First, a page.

Marketing

FTC launches new guide to influencer-marketing disclosures


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A number of social-media influencers have been reprimanded by regulators about not offering clear-enough disclosures about their commercial relationships. Now the US Federal Trade Commission (FTC) has published a guide – ‘Disclosures 101 for Social Media Influencers‘ – which aims to keep them on the right side of advertising regulations there.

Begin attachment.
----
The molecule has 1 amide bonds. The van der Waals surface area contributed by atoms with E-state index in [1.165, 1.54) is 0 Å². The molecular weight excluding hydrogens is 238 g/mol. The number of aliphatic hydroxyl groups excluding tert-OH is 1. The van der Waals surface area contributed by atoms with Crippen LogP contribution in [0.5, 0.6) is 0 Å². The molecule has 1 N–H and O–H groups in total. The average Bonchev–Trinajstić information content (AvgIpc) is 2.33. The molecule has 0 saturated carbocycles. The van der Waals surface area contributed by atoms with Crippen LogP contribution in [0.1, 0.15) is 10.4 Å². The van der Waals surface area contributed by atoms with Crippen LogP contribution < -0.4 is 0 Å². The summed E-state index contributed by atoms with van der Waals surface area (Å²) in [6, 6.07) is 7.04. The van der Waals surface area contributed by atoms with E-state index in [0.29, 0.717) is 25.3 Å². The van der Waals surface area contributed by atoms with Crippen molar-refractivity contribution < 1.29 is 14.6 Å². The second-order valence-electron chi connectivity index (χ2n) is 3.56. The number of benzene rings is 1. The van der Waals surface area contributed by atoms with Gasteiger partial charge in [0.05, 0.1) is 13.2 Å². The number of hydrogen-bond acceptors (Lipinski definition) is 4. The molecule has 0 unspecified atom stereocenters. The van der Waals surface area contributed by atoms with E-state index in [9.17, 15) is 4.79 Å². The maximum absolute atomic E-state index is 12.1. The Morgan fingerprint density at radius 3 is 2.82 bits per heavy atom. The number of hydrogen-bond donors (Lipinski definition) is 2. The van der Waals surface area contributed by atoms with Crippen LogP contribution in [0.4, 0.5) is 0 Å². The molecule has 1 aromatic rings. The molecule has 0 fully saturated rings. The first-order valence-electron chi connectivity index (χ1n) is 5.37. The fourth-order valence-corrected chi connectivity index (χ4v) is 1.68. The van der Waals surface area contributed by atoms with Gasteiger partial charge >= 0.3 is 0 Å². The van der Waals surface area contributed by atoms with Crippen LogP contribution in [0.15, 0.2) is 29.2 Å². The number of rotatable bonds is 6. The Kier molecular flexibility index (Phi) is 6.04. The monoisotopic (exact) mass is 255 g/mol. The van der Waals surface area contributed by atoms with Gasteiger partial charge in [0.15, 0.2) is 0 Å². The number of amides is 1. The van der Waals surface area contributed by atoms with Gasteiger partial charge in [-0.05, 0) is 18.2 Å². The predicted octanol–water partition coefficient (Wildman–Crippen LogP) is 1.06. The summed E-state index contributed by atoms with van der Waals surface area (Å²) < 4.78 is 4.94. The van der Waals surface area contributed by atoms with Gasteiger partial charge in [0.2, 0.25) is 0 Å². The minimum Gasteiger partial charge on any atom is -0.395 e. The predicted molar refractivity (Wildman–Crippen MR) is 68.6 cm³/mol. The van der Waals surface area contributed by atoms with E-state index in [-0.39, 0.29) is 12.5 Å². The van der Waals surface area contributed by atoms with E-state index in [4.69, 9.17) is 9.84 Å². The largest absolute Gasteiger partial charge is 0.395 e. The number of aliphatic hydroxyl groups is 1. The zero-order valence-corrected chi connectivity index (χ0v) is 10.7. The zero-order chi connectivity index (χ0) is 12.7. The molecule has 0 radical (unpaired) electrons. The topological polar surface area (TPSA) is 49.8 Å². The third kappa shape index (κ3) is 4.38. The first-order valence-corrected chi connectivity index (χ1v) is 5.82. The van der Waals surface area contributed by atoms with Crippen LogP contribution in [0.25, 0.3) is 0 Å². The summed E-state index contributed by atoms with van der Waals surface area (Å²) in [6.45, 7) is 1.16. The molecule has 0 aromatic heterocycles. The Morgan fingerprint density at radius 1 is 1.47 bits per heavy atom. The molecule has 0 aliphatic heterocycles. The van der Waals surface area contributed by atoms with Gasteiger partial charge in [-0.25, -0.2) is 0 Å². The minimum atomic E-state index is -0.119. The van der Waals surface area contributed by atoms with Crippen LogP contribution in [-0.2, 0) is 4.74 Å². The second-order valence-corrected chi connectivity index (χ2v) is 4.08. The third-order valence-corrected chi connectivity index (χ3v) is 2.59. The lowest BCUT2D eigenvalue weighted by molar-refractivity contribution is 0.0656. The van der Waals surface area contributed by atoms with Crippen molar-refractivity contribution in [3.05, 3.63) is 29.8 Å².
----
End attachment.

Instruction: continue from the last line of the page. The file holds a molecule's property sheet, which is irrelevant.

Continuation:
It’s a plain-language summary of the FTC’s existing guidance to influencer disclosures, complete with accompanying videos and advice on when and how to disclose. For example: “Simple explanations like ‘Thanks to Acme brand for the free product’ are often enough if placed in a way that is hard to miss. So are terms like ‘advertisement,’ ‘ad,’ and ‘sponsored.'” explains the guide. “It’s fine (but not necessary) to include a hashtag with the disclosure, such as #ad or #sponsored. Don’t use vague or confusing terms like ‘sp,’ ‘spon,’ or ‘collab,’ or stand-alone terms like ‘thanks’ or ‘ambassador,’ and stay away from other abbreviations and shorthand when possible.” The guide is very useful reading for any music marketers working with influencers, even outside the US.

Stuart Dredge

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